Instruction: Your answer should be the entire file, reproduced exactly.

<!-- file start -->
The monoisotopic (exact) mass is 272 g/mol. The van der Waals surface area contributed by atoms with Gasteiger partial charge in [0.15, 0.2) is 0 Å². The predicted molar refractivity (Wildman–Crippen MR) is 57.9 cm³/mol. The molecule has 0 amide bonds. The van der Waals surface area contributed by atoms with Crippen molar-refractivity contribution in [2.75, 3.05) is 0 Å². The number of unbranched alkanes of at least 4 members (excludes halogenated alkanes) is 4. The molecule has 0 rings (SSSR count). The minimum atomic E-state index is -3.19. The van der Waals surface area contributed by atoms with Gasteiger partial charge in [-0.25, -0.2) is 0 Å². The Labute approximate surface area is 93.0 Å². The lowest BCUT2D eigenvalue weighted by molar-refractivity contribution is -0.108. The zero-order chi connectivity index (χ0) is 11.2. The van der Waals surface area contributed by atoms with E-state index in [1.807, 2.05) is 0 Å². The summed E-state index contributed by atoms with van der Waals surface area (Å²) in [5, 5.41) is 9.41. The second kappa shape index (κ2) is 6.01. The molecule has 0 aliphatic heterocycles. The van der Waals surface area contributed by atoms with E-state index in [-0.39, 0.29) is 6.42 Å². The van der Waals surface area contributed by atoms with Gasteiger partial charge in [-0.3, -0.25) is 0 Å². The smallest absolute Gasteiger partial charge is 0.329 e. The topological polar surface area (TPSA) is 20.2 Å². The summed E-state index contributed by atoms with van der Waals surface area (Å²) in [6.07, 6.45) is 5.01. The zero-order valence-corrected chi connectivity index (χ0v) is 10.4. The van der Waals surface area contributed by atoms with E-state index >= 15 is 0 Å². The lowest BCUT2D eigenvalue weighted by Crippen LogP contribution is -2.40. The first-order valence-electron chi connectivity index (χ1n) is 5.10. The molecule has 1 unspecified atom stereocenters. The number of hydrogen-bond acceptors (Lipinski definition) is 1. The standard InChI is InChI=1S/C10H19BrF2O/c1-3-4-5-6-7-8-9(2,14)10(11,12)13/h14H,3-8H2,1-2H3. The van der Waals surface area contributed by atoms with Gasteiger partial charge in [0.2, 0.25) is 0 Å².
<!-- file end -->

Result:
The monoisotopic (exact) mass is 272 g/mol. The van der Waals surface area contributed by atoms with Gasteiger partial charge in [0.15, 0.2) is 0 Å². The predicted molar refractivity (Wildman–Crippen MR) is 57.9 cm³/mol. The molecule has 0 amide bonds. The van der Waals surface area contributed by atoms with Crippen molar-refractivity contribution in [2.75, 3.05) is 0 Å². The number of unbranched alkanes of at least 4 members (excludes halogenated alkanes) is 4. The molecule has 0 rings (SSSR count). The minimum atomic E-state index is -3.19. The van der Waals surface area contributed by atoms with Gasteiger partial charge in [-0.25, -0.2) is 0 Å². The Labute approximate surface area is 93.0 Å². The lowest BCUT2D eigenvalue weighted by molar-refractivity contribution is -0.108. The zero-order chi connectivity index (χ0) is 11.2. The van der Waals surface area contributed by atoms with E-state index in [1.807, 2.05) is 0 Å². The summed E-state index contributed by atoms with van der Waals surface area (Å²) in [5, 5.41) is 9.41. The second kappa shape index (κ2) is 6.01. The molecule has 0 aliphatic heterocycles. The van der Waals surface area contributed by atoms with E-state index in [-0.39, 0.29) is 6.42 Å². The van der Waals surface area contributed by atoms with Gasteiger partial charge in [-0.3, -0.25) is 0 Å². The smallest absolute Gasteiger partial charge is 0.329 e. The topological polar surface area (TPSA) is 20.2 Å². The summed E-state index contributed by atoms with van der Waals surface area (Å²) in [6.07, 6.45) is 5.01. The zero-order valence-corrected chi connectivity index (χ0v) is 10.4. The van der Waals surface area contributed by atoms with E-state index >= 15 is 0 Å². The lowest BCUT2D eigenvalue weighted by Crippen LogP contribution is -2.40. The first-order valence-electron chi connectivity index (χ1n) is 5.10. The molecule has 1 unspecified atom stereocenters. The number of hydrogen-bond acceptors (Lipinski definition) is 1. The standard InChI is InChI=1S/C10H19BrF2O/c1-3-4-5-6-7-8-9(2,14)10(11,12)13/h14H,3-8H2,1-2H3. The van der Waals surface area contributed by atoms with Gasteiger partial charge in [0.2, 0.25) is 0 Å².